Gastric Neoplasia I Flashcards Preview

GI- Week 2 > Gastric Neoplasia I > Flashcards

Flashcards in Gastric Neoplasia I Deck (42)
Loading flashcards...
1

What are the main types of non-neoplastic gastric polyps?

Inflammatory/hyperplastic poylps and

fundic gland polyps, which

2

What are the neoplastic gastric polyps?

Adenomas-precursors to gastric cancer

3

Describe hyperplastic gastric polyps

These are developed in the presence primarily (60%) in the antrum of the stomach in the chronic gastric inflammation, partially due to H. pylori infection

These are mostly benign, with only a small risk of dysplasia

Most common non-neoplastic polyp

4

What are these? Describe them

Fundic gland gastric polyps, commonly found in the more proximal (body or fundus) stomach that are usually small (less than 1 cm(, cystic appearing, and clustered on a background of normal, not inflammed stomach

5

What causes most fundic gland gastric polyps?

These may be sporadic, associated with PPI use, or associated with FAP and rarely have malignant potential unless associated with FAP

6

Describe gastric adenomas 

These are mostly found in the antrum of the stomach and Almost always occur on a background of chronic gastritis with atrophy and intestinal metaplasia.

They are composed of intestinal-type columnar epithelium that exhibits varying degrees of dysplasia, and the risk of malignancy increases with size, villous lesions, and/or high grade dysplasia

7

T or F. Gastric adenomas are pre-malignant neoplastic lesions with a  high risk of transformation to invasive cancer

 

T. •Like fundic gland polyps, the incidence of adenomas is increased in individuals with FAP.

These need to be removed endoscopically

8

9

What pt. pop gets gastric cancer?

More common in lower SC groups and in developing countries with a 2:1 male predominance and an average onset of around 70 yo

NOTE: There is declining incidence in US of distal gastric cancers except in Caucasiasn aged 29-39

10

What are the main risk factors for gastric cancer?

•Chronic atrophic gastritis

•Pernicious anemia b/c of change in pH

•Prior gastric surgery b/c of change in pH

•High dietary nitrates

•Adenomatous gastric polyps (precursor)

•Smoking and obesity

•Family history gastric cancer-<10 % (Diffuse type)

•Helicobacter pylori infection (Increases risk 3-6 times)

11

Nitrite is a carcinogen

12

Notice the continuing trends of decreased incidence of gastric cancer. What are some main reasons why?

1)Tx H. pylori

2)Refrigeration and decreased meat curing/smoking of meat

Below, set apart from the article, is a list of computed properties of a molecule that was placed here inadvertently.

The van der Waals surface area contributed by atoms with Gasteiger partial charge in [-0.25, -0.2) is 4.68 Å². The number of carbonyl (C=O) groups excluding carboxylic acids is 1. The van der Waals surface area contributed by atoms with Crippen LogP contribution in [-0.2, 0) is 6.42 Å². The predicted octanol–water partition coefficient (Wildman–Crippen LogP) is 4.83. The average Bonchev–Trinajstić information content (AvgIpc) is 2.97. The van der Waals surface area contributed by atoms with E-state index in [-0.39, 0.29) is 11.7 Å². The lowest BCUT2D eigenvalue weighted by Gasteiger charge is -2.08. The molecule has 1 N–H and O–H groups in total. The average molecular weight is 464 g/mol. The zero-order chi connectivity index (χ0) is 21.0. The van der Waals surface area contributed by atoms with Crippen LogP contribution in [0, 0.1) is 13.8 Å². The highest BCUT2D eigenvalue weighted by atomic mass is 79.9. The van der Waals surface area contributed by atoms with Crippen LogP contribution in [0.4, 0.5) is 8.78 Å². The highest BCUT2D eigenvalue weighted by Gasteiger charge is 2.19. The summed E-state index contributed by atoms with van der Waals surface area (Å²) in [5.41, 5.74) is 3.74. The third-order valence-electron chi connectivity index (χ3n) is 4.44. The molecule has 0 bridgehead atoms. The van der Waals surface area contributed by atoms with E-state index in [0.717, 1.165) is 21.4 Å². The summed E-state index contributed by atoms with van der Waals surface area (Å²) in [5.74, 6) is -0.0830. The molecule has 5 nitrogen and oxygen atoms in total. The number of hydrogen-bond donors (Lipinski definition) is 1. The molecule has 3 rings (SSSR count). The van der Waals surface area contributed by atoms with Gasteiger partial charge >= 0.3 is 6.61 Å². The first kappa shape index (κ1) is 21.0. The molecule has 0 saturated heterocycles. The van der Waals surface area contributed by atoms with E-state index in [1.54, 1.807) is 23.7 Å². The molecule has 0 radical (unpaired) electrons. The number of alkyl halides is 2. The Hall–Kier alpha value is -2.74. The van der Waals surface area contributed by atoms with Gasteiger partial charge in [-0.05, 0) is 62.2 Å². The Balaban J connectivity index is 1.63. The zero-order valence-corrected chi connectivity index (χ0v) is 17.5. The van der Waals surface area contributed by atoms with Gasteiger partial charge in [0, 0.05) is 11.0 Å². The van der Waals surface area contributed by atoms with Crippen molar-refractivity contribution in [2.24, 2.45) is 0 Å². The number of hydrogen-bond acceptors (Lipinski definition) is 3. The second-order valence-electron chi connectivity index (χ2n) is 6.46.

3) Increase consumption of vegetables

13

What are some common symptoms associated with gastric cancer?

-diaphragmatic invasions can lead to chronic hiccups

-early perineural invasion can lead to dull pain

-adjacent tissue infiltration can lead to decreased gastric compliance causing early satiety and contributing to weight loss

-Gastric outlet obstruction-distal lesions may obstruct stomach outlet- these will vomit 2-3 hrs after eating

-Ulceration may lead to anemia or hematoemeis and/or melena

 

14

Endoscopy is the main way to diagnose. Biopsy needed for distinction between ulcer and malignancy. 6-8 biopsies taken usually

15

16

What are the main types of gastric cancer?

90% adenocarcinoma (two types: intestinal and diffuse)

3% lymphoma

0.2% carcinoid

GI stromal tumor (GIST)

17

What pts is the intestinal type of gastric adenocarcinoma more common in?

males and at older ages

18

What pts is the diffuse type of gastric adenocarcinoma more common in?

little difference between sexes and more frequent at younger ages

Diffuse may be familial

19

20

What is this?

Linitis plastica- a very aggressive diffuse type adenocarcinoma representing around 5% of gastric cancers and marked by transmural infiltration of the gastric wall (poor prognosis) resulting in a rigid, leather-bottle, thickened stomach

21

22

Where does gastric cancer usualy MET to?

liver, peritoneum, or distal lymph nodes such as:

left supraclavicular node (aka Virchow's node)

periumbilical nodule (aka Sister Mary Joseph node)

23

Staging of gastric cancer is based on what?

depth of infitlration into the gastric wall 

NOTE: Even early lesions only carry a 5yr survival of 70%- much worse prognosis than colon cancer

24

A. Weight loss and anemia suggest cancer

25

B. More likely to be an adenocarcinoma (lymphoma actually has a better prognosis than adenocarcinoma)

A.

26

27

What is this?

A hyperplastic gastric polyp

Micro: Dilated, elongated and tortuous gastric foveolar epithelium with edematous lamina propria containing inflammatory cells

28

What are these?

Fundic gland gastric polyps

Micro:  Cystically dilated lined by flattened parietal and chief cells

29

How does gastric cancer form?

It is multifactorial with interplay of host and environmental factors. Intially the normal gastric mucosa is subjected to host gene polymorphisms or H. pylori infection which promotes a superficial gastritis, and eventually chronic gastric inflammation exacerbated by a high salt diet or smoking, as well as ROS generation.Chronic inflammation gives rise to atrophic gastritis and eventually metaplasia and dysplasia leading to carcinoma

30